While human civilization has advanced rapidly in recent centuries and more cities and areas are getting industrialized by the minute, this also means that business opportunities and chances to earn money, in general, have been on the rise as modernization picks up its pace even more so in recent times.
Unfortunately, with the progress that has been made in the world of business, there always remains the temptation of greed that has lasted for eons now, appearing in different versions but with the intent remaining the same — which is to get even more wealth than what is necessary. And here comes corporate fraud into the picture.
There can be several reasons why companies resort to fraud, from keeping the business afloat amidst trying times to plain corruption, the means do not justify the end nonetheless. In fact, the problem of fraud in most companies all over the world has been a long-standing problem that is constantly being monitored by legal authorities worldwide.
Here are some of the biggest corporate frauds that have been documented in history.
Wirecard was an electronic payment company that was based in Germany. While the business was initially viewed as being financially stable, the truth was actually far from what the company branded itself as.
Authorities were able to uncover an imaginary $2 billion amount from the organization and that the company was falsifying its reports to its investors to make the impression that Wirecard is doing fine. Executives were either arrested or are on the run and Wirecard eventually became insolvent a few days after the scandal.
As much as the reputation of the automobile giant Volkswagen as a household name is still relatively strong even during present times, the company has also been marred by allegations of fraud during its history.
One of the most controversial moves is a supposed “cost-saving” strategy by Volkswagen executives wherein a software program was installed in their vehicles that would automatically detect and adjust the results if the car would undergo an emission standards test. Obviously, the trick cost the company multiple lawsuits and over $25 billion in fines.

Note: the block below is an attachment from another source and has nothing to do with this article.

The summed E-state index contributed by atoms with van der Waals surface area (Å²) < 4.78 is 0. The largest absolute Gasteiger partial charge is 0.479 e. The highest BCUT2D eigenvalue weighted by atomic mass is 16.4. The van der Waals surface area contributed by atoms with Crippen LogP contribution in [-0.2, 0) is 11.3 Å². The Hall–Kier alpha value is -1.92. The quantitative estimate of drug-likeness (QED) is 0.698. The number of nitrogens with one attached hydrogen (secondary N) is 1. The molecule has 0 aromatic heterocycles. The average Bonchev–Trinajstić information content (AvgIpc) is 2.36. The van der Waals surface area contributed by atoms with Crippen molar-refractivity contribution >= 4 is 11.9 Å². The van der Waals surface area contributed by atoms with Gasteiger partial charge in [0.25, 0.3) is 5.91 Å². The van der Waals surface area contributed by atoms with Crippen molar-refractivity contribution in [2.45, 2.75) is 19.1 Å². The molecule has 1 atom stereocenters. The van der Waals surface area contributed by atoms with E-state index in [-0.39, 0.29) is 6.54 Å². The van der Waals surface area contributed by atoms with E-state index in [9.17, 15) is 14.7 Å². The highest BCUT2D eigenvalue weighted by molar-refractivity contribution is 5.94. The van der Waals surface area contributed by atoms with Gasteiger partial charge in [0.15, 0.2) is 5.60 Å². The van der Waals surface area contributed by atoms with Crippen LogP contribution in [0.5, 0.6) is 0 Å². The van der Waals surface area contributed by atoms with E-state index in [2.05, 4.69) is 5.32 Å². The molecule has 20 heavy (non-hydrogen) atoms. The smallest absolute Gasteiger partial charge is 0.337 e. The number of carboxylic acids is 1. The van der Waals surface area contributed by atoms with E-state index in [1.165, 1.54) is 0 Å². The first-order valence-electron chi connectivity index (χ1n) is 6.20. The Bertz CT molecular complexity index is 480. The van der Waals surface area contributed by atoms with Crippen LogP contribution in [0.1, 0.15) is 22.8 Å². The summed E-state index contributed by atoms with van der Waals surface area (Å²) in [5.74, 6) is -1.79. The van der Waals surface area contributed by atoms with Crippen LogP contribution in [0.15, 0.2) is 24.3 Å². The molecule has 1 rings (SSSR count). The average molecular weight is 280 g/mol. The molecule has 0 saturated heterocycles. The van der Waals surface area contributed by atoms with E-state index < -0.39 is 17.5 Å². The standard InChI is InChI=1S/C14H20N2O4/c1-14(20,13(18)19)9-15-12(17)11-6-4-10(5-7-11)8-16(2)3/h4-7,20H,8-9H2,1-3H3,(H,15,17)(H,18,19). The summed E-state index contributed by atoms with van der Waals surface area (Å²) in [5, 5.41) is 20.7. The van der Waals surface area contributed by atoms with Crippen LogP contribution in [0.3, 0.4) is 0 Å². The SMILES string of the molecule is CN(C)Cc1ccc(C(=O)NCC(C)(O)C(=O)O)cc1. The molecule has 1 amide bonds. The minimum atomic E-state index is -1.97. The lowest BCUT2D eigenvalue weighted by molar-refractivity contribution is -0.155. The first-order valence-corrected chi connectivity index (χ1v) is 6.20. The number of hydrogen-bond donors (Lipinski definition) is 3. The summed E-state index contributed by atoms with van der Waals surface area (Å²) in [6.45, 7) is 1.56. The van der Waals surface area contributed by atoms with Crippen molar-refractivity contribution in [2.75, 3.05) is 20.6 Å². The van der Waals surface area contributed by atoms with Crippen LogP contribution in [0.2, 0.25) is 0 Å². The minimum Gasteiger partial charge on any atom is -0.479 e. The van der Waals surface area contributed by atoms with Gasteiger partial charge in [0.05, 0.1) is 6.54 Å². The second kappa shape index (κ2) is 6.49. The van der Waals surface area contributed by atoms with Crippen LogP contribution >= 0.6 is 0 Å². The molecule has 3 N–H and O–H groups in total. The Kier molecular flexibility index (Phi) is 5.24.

18. Luckin Coffee
Luckin Coffee is a Chinese coffee company that has also faced a string of allegations when it comes to corporate fraud. When the company first sold shares publicly, the price of a single share was around $20. However, this value skyrocketed to a value of $50 the following year.
Evidently, authorities were on to Luckin Coffee’s behavior, and with good reason. Eventually, it was found that the organization had been falsifying sales records by selling vouchers worth around $310 million to companies affiliated with the Luckin Coffee chairman and creating imaginary employees that made huge multi-million purchases. Share prices dropped to a dismal $1.39 after the scandal.
17. Wells Fargo
The financial services company Wells Fargo seemed like a strong competitor in the market at first glance. However, as executives continued to poorly set almost impossible sales quotas for its employees as the decades passed by, many workers were tempted to create bogus sales in order to meet standards.
One of the common schemes is that when customers were to open a savings account with Wells Fargo, employees would also open a credit card under the client’s name in order to create the impression of profits. Wells Fargo was ordered by authorities to pay $3 billion for the fraudulent trick.
WorldCom previously held the spot of the second-largest telecommunications company in the entire United States region. However, the company was guilty of scams that eventually branded WorldCom as perpetrating one of the “world’s largest accounting scandals”.
In the midst of a legal problem that held down WorldCom’s shares and the financials of his side hustles, CEO Bernie Ebbers manipulated financial records to show capital expenses instead of company expenditures which were estimated at around $3.8 billion.
The company soon went bankrupt and Ebbers died before he served out his prison sentence for his fraudulent crimes with WorldCom.
15. ZZZZ Best
ZZZZ Best was a carpet cleaning company founded by CEO Barry Minkow when he was just 15 years old. As the years passed by, Minkow was able to launch his company at a level of success enough to make ZZZZ Best go public.